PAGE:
Because indirect definition is more common and complicated in modern narrative, we should look at it in more detail. Indirect characterization usually happens through several modes:
•action: traits may be implied by one-time or habitual actions. These actions can also be classified as acts of commission, acts of omission, and contemplated acts.
• speech: character speech, whether internal or spoken, indicates traits through its content and form. Speech content not only characterizes what or whom is spoken about, but also the speaker. Speech form, through dialect, slang, style, often indicates the class, origins, profession, race, and attitudes of a speaker.
• external appearance: the metonymic relation (where part of a character’s appearance signifies some larger meaning) between external appearance and character traits is an important mode of characterization that draws on a cultural code of convention, stereotype, and typology.
•environment: the place a character lives, works, or just hangs out can also be used to characterize him or her.
Types of characters
Literary people often use broad categories to help organize kinds of characters. These types, or kinds, of characters usually found in narrative fiction include:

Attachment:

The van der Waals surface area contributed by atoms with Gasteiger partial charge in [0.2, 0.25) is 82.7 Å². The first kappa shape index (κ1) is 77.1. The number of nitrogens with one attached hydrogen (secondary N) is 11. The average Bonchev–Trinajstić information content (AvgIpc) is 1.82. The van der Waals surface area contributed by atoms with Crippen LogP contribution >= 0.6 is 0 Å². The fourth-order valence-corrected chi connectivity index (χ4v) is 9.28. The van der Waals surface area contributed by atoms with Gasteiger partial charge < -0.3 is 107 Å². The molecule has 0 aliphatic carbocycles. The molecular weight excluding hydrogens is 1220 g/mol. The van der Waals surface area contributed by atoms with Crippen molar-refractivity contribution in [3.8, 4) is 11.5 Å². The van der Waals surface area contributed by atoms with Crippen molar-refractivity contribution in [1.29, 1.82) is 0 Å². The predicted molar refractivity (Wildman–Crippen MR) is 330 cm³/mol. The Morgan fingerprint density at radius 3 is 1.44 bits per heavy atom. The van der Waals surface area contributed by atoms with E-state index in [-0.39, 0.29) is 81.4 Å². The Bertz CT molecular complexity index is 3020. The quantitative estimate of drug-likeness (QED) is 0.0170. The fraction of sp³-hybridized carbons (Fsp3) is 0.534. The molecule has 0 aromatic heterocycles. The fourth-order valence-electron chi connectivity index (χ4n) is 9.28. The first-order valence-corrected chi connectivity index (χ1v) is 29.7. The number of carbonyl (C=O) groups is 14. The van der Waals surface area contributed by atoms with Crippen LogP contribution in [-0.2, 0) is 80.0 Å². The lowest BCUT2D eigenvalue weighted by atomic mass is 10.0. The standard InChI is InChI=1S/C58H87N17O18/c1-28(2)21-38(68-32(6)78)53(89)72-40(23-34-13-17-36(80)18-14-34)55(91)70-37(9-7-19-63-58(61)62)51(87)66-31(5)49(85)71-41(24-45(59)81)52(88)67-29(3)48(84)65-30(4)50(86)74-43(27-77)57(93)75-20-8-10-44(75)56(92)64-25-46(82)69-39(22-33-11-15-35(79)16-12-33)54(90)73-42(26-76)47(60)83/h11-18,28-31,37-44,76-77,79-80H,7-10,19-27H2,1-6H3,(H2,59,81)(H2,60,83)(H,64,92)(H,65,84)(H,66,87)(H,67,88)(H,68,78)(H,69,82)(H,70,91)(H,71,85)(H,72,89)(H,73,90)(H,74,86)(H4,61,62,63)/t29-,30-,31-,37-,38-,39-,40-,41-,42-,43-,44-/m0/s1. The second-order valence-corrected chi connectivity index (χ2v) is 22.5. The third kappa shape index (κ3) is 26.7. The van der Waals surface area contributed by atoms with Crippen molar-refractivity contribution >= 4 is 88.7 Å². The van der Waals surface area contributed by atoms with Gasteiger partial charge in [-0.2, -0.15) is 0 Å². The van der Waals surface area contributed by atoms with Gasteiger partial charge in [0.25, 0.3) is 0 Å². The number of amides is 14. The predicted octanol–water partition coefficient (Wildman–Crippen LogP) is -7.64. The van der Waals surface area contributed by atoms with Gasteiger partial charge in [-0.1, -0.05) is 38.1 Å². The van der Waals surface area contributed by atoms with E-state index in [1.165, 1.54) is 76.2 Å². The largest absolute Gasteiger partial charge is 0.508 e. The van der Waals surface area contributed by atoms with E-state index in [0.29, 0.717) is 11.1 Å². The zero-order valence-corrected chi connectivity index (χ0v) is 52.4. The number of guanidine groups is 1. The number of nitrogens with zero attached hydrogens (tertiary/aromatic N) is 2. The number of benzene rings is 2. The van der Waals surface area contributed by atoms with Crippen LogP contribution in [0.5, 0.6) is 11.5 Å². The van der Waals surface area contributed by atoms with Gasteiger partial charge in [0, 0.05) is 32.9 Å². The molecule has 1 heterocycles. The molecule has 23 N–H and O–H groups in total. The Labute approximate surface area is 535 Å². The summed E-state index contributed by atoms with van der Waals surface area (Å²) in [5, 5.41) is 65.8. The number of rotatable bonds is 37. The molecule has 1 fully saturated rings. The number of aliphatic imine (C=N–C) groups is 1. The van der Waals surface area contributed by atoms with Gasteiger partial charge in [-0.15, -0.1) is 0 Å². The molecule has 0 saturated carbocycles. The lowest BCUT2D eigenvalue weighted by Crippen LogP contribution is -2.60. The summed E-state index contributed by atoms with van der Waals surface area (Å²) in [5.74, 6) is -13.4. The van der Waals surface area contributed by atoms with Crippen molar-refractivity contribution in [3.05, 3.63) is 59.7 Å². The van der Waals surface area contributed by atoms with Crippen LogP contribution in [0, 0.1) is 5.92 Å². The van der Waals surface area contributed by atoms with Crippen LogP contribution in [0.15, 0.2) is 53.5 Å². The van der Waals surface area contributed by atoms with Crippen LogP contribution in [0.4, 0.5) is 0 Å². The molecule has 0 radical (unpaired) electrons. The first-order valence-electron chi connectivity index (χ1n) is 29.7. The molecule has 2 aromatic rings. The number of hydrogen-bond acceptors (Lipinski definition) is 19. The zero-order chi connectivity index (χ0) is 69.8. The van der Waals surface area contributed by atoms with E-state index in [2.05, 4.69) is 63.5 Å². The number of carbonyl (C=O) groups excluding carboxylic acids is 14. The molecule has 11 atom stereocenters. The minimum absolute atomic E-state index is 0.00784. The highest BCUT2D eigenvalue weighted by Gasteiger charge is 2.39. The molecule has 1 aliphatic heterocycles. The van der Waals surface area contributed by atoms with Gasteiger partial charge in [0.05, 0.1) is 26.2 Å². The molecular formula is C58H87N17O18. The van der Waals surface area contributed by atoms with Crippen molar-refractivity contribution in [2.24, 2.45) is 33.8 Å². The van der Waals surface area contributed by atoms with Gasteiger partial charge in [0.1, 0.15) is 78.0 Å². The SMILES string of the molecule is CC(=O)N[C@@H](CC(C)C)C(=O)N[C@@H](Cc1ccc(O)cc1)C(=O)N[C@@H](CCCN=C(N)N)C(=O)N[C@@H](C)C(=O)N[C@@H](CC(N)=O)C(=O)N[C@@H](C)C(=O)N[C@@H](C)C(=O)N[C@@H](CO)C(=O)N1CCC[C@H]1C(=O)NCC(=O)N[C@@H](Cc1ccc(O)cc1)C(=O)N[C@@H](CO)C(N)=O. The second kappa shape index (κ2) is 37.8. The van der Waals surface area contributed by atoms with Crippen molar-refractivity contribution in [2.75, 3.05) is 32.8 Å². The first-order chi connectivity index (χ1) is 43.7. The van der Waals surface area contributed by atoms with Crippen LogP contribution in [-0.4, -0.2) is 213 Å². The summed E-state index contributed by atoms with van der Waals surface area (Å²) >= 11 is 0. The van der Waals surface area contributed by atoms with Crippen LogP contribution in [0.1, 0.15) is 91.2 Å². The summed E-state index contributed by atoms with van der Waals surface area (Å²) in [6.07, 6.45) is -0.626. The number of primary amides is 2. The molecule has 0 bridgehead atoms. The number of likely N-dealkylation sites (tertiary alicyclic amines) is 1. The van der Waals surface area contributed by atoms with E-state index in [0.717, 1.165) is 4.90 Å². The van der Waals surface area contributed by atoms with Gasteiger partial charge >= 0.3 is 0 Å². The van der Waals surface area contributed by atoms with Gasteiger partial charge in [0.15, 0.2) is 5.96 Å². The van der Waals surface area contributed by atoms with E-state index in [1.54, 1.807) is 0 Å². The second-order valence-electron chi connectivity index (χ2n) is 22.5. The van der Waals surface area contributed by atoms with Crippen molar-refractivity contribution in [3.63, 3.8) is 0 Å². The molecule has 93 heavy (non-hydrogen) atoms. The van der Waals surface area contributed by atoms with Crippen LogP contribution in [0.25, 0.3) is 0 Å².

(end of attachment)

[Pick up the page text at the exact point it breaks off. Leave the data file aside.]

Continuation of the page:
•round, as opposed to flat, characters. Round characters are seen to have fully psychological realities and a fat bundle of character traits. They change and adjust to circumstances; they are dynamic. Flat characters are static. They are often tied to one character trait or quality and tend toward the stereotypical or allegorical.
It’s unclear how far this distinction, between round and flat, will take us analytically. It does however help alert us to the way in which characterization is related to narrative function. Characters’ different narrative jobs will often determine their mode of characterization, and vice versa. Here are some kinds of characters defined by the work they do within the narrative:
• protagonist: the protagonist is the character who mainly acts or is acted upon in a narrative. Narratives can contain more than one protagonist, but are usually organized in classical narrative around one main agent. Protagonists can be “bad” or “good.” They are almost always round characters. The main thing about protagonists is that they have goals and resources. The various obstacles to a protagonist might sometimes be embodied in the antagonist or antagonists. A quick way of analyzing the protagonist is in terms of goals which create problems, establish obstacles, and define change (success or failure).
•minor characters: minor characters are defined solely (or almost solely) by their function within the narrative. They are usually “flat” characters. Their functions may include: plot (where they exist only to further or complicate the plot); setting (where they help to establish setting); characterization (where they serve to emphasize or elicit other characters’ traits); thematic (where they underscore or amplify certain thematic strands). Finally, minor characters can be defined by their “helper” function, where they serve as adjuncts to main characters, supplying information, objects, and experiences necessary to main characters. [These are issues which will be taken up much more thoroughly by structuralist approaches to narrative and characer.]